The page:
A group of researchers is claiming that they have a fix on why smokers find it tough to quit cold turkey even after trying everything under the sun. According to researchers at the University of Pittsburgh and Carnegie Mellon University, if a smoker isn’t yearning for a cigarette when he makes the decision to kick the habit - and most aren’t - he isn’t able to foresee how he will feel when he’s in need of a nicotine buzz.
Published in the September issue of Psychological Science, a journal of the Association for Psychological Science, the study, "Exploring the Cold-to-Hot Empathy Gap in Smokers," bolsters the theory that smokers not in a state of craving a cigarette will underestimate and underpredict the intensity of their future urge to smoke.
"We have observed previously that the idea of smoking a cigarette becomes increasingly attractive to smokers while they are craving," said the study’s lead investigator and University of Pittsburgh professor of psychology Michael Sayette.
"This study suggests that when smokers are not craving, they fail to appreciate just how powerful their cravings will be. This lack of insight while not craving may lead them to make decisions-such as choosing to attend a party where there will be lots of smoking-that they may come to regret," he added.
The study looked at the cold-to-hot empathy gap-that is, the tendency for people in a "cold" state (not influenced by such visceral factors as hunger, fatigue) to mispredict their own behavior when in a "hot" state (hungry, fatigued), in part because they can’t remember the intensity of their past cravings.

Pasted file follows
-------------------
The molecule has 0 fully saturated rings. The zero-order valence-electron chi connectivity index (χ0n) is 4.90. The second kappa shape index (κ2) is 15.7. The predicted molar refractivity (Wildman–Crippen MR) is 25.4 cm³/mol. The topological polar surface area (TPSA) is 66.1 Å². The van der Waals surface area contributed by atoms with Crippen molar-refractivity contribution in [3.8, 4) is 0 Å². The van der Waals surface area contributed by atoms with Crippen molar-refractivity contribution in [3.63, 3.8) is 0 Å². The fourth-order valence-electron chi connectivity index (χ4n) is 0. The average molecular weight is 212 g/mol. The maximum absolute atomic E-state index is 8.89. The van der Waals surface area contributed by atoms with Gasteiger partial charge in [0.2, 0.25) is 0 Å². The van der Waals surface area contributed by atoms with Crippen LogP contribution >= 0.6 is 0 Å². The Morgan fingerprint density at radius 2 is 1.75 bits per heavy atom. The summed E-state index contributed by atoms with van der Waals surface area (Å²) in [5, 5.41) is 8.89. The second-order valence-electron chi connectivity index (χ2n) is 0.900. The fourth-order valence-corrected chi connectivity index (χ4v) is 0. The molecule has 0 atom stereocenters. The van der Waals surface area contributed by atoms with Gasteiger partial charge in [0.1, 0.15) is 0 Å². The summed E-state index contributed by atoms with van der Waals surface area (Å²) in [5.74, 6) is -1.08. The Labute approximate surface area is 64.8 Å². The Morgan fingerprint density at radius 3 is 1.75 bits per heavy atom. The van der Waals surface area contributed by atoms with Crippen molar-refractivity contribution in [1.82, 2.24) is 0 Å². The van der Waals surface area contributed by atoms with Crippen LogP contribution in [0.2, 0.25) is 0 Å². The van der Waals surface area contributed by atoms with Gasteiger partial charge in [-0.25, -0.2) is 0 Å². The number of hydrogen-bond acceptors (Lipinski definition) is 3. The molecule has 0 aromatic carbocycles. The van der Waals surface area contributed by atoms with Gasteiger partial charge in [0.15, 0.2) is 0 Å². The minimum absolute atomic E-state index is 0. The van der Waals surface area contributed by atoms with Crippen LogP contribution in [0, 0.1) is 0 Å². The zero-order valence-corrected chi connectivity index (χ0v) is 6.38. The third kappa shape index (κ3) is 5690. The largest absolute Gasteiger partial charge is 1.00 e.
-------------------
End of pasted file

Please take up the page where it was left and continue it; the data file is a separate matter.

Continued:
The researchers gathered 98 male and female smokers for two experimental sessions and placed them in one of three groups: "hot," "cold," and a comparison group.
Those in a "cold" state smoked up until Session 1 began and did not hold a lit cigarette. The comparison group did not attend Session 1.
During Session 2, when the subjects in all three groups were craving, they were given the chance to revise the amount of money they would need to delay smoking for five minutes. As expected, the "cold" smokers from Session 1 now significantly increased the amount of money they would need to delay smoking for just five minutes, while those originally in a "hot" state during Session 1 did not request an increase.
The study participants from the "cold" group were much less likely to accurately predict the amount of money they would need to put off lighting up. In fact, in Session 2, nearly half of the "cold" smokers requested an amount of money higher than what they had initially predicted, while only a quarter of the "hot" group did the same.